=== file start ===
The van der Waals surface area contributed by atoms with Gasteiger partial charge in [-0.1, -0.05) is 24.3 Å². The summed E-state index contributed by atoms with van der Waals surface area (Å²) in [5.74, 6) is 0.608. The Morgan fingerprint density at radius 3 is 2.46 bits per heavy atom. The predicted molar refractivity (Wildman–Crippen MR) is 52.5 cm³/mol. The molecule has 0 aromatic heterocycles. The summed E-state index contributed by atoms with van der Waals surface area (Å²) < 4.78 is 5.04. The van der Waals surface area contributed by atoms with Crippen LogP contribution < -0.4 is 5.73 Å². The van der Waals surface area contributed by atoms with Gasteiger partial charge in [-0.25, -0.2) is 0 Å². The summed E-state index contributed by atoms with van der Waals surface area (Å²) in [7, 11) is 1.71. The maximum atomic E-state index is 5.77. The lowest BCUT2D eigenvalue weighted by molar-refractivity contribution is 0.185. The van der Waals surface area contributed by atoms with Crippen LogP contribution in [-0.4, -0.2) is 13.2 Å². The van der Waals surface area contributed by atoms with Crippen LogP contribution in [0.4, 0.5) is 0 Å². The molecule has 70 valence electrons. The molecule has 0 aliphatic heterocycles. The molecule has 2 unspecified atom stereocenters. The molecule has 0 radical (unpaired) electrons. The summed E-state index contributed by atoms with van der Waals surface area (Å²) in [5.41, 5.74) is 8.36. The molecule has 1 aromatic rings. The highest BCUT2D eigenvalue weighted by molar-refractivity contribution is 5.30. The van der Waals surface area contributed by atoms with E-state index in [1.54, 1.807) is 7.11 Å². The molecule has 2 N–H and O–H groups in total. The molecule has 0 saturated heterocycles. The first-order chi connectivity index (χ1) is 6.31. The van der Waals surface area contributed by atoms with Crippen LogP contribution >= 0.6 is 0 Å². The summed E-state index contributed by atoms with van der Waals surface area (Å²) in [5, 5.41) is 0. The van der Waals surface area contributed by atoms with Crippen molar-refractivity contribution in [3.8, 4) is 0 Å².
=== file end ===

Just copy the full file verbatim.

The van der Waals surface area contributed by atoms with Gasteiger partial charge in [-0.1, -0.05) is 24.3 Å². The summed E-state index contributed by atoms with van der Waals surface area (Å²) in [5.74, 6) is 0.608. The Morgan fingerprint density at radius 3 is 2.46 bits per heavy atom. The predicted molar refractivity (Wildman–Crippen MR) is 52.5 cm³/mol. The molecule has 0 aromatic heterocycles. The summed E-state index contributed by atoms with van der Waals surface area (Å²) < 4.78 is 5.04. The van der Waals surface area contributed by atoms with Crippen LogP contribution < -0.4 is 5.73 Å². The van der Waals surface area contributed by atoms with Gasteiger partial charge in [-0.25, -0.2) is 0 Å². The summed E-state index contributed by atoms with van der Waals surface area (Å²) in [7, 11) is 1.71. The maximum atomic E-state index is 5.77. The lowest BCUT2D eigenvalue weighted by molar-refractivity contribution is 0.185. The van der Waals surface area contributed by atoms with Crippen LogP contribution in [-0.4, -0.2) is 13.2 Å². The van der Waals surface area contributed by atoms with Crippen LogP contribution in [0.4, 0.5) is 0 Å². The molecule has 70 valence electrons. The molecule has 0 aliphatic heterocycles. The molecule has 2 unspecified atom stereocenters. The molecule has 0 radical (unpaired) electrons. The summed E-state index contributed by atoms with van der Waals surface area (Å²) in [5.41, 5.74) is 8.36. The molecule has 1 aromatic rings. The highest BCUT2D eigenvalue weighted by molar-refractivity contribution is 5.30. The van der Waals surface area contributed by atoms with E-state index in [1.54, 1.807) is 7.11 Å². The molecule has 2 N–H and O–H groups in total. The molecule has 0 saturated heterocycles. The first-order chi connectivity index (χ1) is 6.31. The van der Waals surface area contributed by atoms with Crippen LogP contribution >= 0.6 is 0 Å². The summed E-state index contributed by atoms with van der Waals surface area (Å²) in [5, 5.41) is 0. The van der Waals surface area contributed by atoms with Crippen molar-refractivity contribution in [3.8, 4) is 0 Å².